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Rosenthal: Play together, stay together

Neil Rosenthal
newsroom@vaildaily.com
Vail CO, Colorado

Dear Neil: My relationship with my boyfriend of almost two years has been wonderful. We moved to Colorado from the East Coast, and he started a new job and went back to school, both about three weeks ago. Since then, everything has changed. He went from being a sweet, loving and compassionate person, to someone who barely talks to me when he gets home. He no longer calls me during the day, is no longer intimate and doesn’t even respond when I tell him that I love him. He no longer does anything around the house, has been cold and short with me, and has acknowledged that he has put our relationship on the back burner. What can be done to salvage our relationship? Will time fix it?

” Put On The Back Burner in Boulder, Colorado

Dear Boulder: Your boyfriend may be under a lot of stress with all the recent changes you’ve described, but it’s unclear to me that stress alone is responsible for him turning cold to you and my instinct is to advise you that time alone is unlikely to fix this.



Here’s what you can do. Tell your boyfriend that you need for him to come back to you ” and you need him back now. Tell him the consequences (if you have any)if the relationship were to stay where it is right now. Then, see if you can create and schedule some fun experiences the two of you can do together: a trip to the mountains, a game of frisbee, dancing, a snowball fight, bowling. Something active that the two of you don’t normally do. Try several of your fun ideas in a row. Fun often loosens us up, jump starts us, and makes us appreciate our lives again.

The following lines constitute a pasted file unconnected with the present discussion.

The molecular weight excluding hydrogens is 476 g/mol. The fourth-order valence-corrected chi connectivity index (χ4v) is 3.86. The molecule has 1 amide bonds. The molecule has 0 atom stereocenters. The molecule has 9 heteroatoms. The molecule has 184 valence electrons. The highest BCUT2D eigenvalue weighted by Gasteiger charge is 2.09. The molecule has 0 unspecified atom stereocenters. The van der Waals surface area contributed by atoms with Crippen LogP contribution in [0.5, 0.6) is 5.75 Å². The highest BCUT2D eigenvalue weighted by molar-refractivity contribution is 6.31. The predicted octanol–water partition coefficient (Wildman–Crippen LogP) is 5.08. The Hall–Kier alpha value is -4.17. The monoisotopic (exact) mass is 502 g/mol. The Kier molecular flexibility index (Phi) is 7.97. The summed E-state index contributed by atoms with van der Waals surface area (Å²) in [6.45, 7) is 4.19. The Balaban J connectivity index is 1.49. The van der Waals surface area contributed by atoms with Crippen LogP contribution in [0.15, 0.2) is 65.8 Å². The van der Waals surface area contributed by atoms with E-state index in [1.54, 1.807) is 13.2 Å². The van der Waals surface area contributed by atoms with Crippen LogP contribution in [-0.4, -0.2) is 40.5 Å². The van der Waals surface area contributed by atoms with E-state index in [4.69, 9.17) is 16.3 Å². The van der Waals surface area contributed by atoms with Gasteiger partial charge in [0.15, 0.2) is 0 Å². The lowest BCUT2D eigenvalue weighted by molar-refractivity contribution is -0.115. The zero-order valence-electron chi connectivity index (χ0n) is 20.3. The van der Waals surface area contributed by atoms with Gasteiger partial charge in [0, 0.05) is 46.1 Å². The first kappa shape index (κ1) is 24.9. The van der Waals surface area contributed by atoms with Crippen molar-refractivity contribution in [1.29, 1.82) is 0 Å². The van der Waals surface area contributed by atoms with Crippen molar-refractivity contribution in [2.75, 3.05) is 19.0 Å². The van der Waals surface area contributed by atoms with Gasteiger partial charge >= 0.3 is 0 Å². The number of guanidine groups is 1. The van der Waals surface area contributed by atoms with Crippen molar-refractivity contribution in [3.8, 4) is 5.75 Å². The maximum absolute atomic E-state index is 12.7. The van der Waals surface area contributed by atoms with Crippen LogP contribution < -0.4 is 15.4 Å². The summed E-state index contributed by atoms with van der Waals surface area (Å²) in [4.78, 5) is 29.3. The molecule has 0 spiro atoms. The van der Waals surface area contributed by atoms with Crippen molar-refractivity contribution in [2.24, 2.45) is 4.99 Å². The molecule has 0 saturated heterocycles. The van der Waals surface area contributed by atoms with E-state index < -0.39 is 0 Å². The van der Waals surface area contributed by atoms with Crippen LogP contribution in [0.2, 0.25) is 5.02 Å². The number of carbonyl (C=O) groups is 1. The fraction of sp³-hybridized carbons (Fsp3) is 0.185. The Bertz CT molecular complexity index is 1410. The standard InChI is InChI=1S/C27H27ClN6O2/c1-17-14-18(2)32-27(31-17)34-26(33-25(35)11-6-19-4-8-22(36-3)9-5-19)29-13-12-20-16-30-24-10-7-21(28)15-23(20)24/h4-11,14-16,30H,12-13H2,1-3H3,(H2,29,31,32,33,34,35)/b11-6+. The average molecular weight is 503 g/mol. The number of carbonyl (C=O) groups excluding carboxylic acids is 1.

If none of these ideas work, then consider the possibility that he has just plain emotionally left you.

Participate in The Longevity Project

The Longevity Project is an annual campaign to help educate readers about what it takes to live a long, fulfilling life in our valley. This year Kevin shares his story of hope and celebration of life with his presentation Cracked, Not Broken as we explore the critical and relevant topic of mental health.



Dear Neil: My husband has enmeshment and co-dependency issues with his father. My father-in-law manipulates and guilts my husband into doing things that negatively affect both him and our marriage. My husband cannot say no to his father, and, in turn, sacrifices a lot of our time together to cater to his father. I have finally had to say that I will no longer be around his family/father unless it’s a special occasion, and that I must start to enforce healthier boundaries. He feels as if I’m not compromising. Any advice?

” Compromised Out in Montana

Dear Montana: If your husband is co-dependent (a condition where you feel responsible for other people’s feelings, wants and needs and where their desires seem to be more important than your own) he no doubt feels used, endlessly compelled to do things for his father. To the degree that this is true, your husband is in a very unhealthy family dynamic, and you don’t have to compromise. What you may have to do is help your husband back to health, which is likely to be a long and arduous road.



You are correct in attempting to set boundaries with your father-in-law, but your husband has to learn, set and honor boundaries as well. In fact, he has to be able to redefine his self-worth and sense of personal value based on what he wants, feels, thinks, wishes and does, rather than on what others want.

See if you can get your husband into counseling. You might also try giving him a copy of Melody Beattie’s book “Co-Dependent No More,” and reading the book with him.

Neil Rosenthal is a licensed marriage and family therapist in Denver and Boulder, specializing in how people strengthen their intimate relationships. He can be reached at 303-758-8777, or e-mail him from his Web site, heartrelationships.com.


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